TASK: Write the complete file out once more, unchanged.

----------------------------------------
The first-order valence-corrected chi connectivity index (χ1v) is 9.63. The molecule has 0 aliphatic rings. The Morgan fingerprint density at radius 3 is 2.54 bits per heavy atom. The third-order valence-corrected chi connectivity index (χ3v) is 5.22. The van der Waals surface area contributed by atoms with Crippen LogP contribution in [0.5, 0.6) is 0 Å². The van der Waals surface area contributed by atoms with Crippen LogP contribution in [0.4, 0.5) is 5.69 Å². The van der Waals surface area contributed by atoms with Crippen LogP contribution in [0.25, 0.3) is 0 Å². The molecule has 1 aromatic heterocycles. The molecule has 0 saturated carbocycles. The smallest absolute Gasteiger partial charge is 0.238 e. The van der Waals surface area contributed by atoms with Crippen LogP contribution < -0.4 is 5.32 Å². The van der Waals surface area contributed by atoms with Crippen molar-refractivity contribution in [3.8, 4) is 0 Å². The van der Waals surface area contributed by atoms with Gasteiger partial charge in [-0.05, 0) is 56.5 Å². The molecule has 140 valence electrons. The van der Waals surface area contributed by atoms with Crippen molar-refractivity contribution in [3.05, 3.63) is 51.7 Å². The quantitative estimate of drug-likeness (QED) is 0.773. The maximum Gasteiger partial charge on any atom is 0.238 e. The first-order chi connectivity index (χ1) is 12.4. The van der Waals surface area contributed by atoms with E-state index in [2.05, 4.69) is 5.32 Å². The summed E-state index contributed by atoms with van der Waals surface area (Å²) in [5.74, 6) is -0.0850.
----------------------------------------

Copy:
The first-order valence-corrected chi connectivity index (χ1v) is 9.63. The molecule has 0 aliphatic rings. The Morgan fingerprint density at radius 3 is 2.54 bits per heavy atom. The third-order valence-corrected chi connectivity index (χ3v) is 5.22. The van der Waals surface area contributed by atoms with Crippen LogP contribution in [0.5, 0.6) is 0 Å². The van der Waals surface area contributed by atoms with Crippen LogP contribution in [0.4, 0.5) is 5.69 Å². The van der Waals surface area contributed by atoms with Crippen LogP contribution in [0.25, 0.3) is 0 Å². The molecule has 1 aromatic heterocycles. The molecule has 0 saturated carbocycles. The smallest absolute Gasteiger partial charge is 0.238 e. The van der Waals surface area contributed by atoms with Crippen LogP contribution < -0.4 is 5.32 Å². The van der Waals surface area contributed by atoms with Crippen molar-refractivity contribution in [3.8, 4) is 0 Å². The van der Waals surface area contributed by atoms with Gasteiger partial charge in [-0.05, 0) is 56.5 Å². The molecule has 140 valence electrons. The van der Waals surface area contributed by atoms with Crippen molar-refractivity contribution in [3.05, 3.63) is 51.7 Å². The quantitative estimate of drug-likeness (QED) is 0.773. The maximum Gasteiger partial charge on any atom is 0.238 e. The first-order chi connectivity index (χ1) is 12.4. The van der Waals surface area contributed by atoms with E-state index in [2.05, 4.69) is 5.32 Å². The summed E-state index contributed by atoms with van der Waals surface area (Å²) in [5.74, 6) is -0.0850.